MidAtlanticDad posted:IMO, the NCAA's PR about the "year in residence" is crap. They say it "encourages them to make decisions motivated by academics as well as athletics." The rule was introduced in 1991. I don't believe any numbers from the NCAA about increased graduation rates as a result of that rule. Heck, I can't even find any numbers to support that argument.And if the year in residence is so important, why does it only apply to D1 football, baseball, basketball and men’s ice hockey? Everyone else is using the one-time exception. Is it because those are the sports with the lowest graduation rates, or is it because those are the sports with big money? BTW, those "year in residence" kids can still practice, so how much additional free time do they really have?At least the NCAA was discussing a change to the rule this year ("four-year transfer student-athletes who meet specific grade-point average and progress-toward-degree requirements be able to compete immediately at the second school.")Seems like the simplest thing would be to allow kids to compete the next year as long as the previous coach signs off on it. That would at least solve most of the problem like pabaseballdad's kid ran into. I'm sure most of these coaches who feel like they have to over-recruit don't feel good about blocking a kid's options after they let them go.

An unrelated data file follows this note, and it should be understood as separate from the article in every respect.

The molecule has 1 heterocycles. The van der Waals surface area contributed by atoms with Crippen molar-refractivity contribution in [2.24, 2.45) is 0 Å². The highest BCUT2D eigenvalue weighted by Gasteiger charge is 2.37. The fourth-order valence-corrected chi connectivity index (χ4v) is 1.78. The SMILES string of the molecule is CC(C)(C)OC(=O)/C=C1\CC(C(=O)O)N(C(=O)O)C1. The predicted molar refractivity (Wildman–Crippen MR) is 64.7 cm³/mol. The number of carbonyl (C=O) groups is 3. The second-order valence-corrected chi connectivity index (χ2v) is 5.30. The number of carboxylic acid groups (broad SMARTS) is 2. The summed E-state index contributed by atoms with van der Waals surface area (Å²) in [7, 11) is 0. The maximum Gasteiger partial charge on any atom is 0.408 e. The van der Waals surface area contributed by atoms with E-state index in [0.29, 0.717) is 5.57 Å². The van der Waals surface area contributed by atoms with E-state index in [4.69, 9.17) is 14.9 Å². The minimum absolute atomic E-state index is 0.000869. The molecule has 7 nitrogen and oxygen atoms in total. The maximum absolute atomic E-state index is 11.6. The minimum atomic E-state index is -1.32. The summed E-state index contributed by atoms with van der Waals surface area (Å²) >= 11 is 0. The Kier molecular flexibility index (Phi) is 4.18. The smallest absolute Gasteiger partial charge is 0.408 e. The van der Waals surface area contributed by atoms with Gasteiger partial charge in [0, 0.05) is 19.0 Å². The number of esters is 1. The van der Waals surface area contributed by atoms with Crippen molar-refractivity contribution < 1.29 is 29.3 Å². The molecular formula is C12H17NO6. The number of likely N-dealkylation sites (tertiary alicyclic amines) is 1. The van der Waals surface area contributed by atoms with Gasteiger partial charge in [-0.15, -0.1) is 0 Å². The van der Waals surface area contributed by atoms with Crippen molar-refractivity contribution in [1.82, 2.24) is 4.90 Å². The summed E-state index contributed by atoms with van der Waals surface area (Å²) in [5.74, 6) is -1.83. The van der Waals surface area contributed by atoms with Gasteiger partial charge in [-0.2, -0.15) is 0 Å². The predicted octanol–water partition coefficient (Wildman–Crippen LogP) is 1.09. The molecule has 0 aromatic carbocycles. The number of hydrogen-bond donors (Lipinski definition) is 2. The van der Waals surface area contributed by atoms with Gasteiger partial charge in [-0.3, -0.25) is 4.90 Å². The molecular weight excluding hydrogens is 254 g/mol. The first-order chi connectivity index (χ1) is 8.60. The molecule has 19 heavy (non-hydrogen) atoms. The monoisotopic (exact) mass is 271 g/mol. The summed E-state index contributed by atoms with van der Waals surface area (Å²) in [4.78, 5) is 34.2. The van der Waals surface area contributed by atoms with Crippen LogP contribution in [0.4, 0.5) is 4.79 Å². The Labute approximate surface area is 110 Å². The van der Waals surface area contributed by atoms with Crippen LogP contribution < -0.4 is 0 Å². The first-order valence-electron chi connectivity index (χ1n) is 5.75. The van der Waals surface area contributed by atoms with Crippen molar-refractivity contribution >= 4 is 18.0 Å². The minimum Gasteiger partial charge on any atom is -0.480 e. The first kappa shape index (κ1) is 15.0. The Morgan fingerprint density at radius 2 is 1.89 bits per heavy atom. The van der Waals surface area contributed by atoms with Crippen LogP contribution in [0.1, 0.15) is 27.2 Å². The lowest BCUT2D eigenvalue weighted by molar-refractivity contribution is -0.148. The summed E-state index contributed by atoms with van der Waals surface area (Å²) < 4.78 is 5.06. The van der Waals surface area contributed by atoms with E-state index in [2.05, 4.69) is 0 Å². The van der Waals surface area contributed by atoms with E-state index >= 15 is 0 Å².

X10! If the year in residence is so important, then why are freshmen allowed to play? there are so many inconsistencies in the NCAA rules. It's a ridiculous organization. I've come to the conclusion that they are going to screw it up no matter what they do. Maybe the best answer is to come to grips with the fact that these kids are essentially pro players- they spend over 40 hours a week at their craft (the 20 hour limit is a joke) . The coaches are paid handsomely- so are the AD's the marketing folks, even the administrative assistants, trainers, etc, etc etc are making a living off the athletics. Let the free market rule. if they are released they should become free agents, sign with the highest bidder.